writing

Remember This

by Erica.

My family is a picture-taking family, with no party complete without at least two aunts wandering around with a DSLR camera, making tables of relatives bunch together with pained smiles and half-eaten plates in front of them. When my cousins and I would whine and complain when my mother ambushed us with a camera, she’d chide us, asking “don’t you want to remember this?”

Perhaps she was right. Flipping through old photos became a favorite family past time, and the importance of taking pictures became something of familiarity as I grew up. Currently, there are thirty thousand pictures on my phone’s camera roll, as well as four hundred video clips from this summer alone.

The imperfection of photography in capturing the entirety of the moment has led to the manifestation other methods of documentation as well, from vigorously keeping journals to writing down things people have said and things I’ve thought in the Notes app on my phone. Perhaps, I thought, one way to counteract the shortcomings of a single media is by combining a myriad. So I began writing different things in different ways, taking pictures but also videos, keeping letters but also restaurant receipts.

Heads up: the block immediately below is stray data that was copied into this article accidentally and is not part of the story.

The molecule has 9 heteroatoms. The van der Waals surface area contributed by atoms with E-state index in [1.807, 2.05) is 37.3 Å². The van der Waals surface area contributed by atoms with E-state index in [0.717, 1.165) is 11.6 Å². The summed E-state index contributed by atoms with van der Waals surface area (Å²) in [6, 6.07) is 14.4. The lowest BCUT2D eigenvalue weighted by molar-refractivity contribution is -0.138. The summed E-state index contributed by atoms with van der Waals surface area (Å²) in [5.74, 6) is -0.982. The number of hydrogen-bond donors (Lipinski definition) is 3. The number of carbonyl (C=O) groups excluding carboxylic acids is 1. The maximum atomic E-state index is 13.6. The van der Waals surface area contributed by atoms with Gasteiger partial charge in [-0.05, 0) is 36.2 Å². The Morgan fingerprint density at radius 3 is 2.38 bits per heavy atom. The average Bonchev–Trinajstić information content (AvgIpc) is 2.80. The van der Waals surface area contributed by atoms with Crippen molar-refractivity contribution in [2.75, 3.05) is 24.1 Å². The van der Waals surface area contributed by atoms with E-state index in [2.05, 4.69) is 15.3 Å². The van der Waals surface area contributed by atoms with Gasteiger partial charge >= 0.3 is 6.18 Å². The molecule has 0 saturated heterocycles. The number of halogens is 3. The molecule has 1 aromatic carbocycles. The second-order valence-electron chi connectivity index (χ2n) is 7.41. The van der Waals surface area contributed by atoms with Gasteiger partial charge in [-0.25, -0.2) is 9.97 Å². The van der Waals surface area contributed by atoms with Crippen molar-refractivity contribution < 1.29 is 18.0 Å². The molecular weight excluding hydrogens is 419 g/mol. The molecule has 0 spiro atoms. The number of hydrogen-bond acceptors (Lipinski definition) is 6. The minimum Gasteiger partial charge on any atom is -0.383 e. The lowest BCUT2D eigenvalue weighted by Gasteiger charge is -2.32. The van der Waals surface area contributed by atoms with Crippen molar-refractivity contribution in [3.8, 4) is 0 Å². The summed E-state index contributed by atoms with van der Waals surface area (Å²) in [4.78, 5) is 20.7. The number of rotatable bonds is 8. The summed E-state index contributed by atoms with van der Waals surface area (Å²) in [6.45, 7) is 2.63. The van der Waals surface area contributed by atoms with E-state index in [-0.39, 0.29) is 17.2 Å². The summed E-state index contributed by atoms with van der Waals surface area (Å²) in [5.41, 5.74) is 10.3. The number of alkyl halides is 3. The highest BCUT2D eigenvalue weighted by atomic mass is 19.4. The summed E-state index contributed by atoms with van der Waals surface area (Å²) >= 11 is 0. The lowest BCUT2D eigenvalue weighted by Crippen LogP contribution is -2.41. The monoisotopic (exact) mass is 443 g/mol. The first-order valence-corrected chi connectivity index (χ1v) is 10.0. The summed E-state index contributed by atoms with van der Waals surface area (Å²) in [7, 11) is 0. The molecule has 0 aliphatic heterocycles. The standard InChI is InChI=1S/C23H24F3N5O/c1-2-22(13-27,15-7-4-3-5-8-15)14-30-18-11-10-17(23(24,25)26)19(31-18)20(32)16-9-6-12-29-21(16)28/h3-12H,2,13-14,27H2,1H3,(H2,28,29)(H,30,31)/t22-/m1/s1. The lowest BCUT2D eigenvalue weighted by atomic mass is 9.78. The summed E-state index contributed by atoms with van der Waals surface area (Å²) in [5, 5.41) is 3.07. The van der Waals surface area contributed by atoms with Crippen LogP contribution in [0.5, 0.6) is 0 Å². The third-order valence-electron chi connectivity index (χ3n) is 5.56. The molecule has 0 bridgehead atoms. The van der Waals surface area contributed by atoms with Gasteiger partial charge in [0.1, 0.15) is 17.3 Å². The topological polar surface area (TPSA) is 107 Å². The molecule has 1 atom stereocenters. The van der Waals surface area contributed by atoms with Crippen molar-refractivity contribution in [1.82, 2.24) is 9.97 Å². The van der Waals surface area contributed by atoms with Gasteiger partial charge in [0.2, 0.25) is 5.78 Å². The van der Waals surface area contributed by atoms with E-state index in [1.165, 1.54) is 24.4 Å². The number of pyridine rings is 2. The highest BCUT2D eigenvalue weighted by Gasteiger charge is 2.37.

And with that, my overarching goal has become to remember. I want to remember this past summer, in the weekend that I saw one of my best friends for the first time in half a decade, and in the ten weeks that I lived in the same building with Allison, on the same college campus, when we had lived 2779 miles and 101 miles away in the past. I want to remember it in the night I stayed up till 7am, wandering around campus alone, struggling to mitigate the flare up of the stresses that had been racking my brain for the past several months. I want to remember how happy I was, and to be continually striving for that. I want to remember how overwhelmed I felt, and to be reassured that moments like those do pass.

This all has resulted in a haphazard collection of words and images and ticket stubs with no immediate value to anyone who may stumble upon it. But put together, the jagged edges of each memento create a mosaic of my thought, goals, and emotions that in its entirety form a narrative of this summer, of freshman year, of growing up, and of everything that these nearly two decades has brought about.

With another year of college beginning, with another goodbye to home and flight back to the place where I am building a new stage of my life, I am continually searching to perfect the duality of fully taking in the current moment while taking enough out to remember the moment forever.

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Iced Hazelnut Lattes

Erica.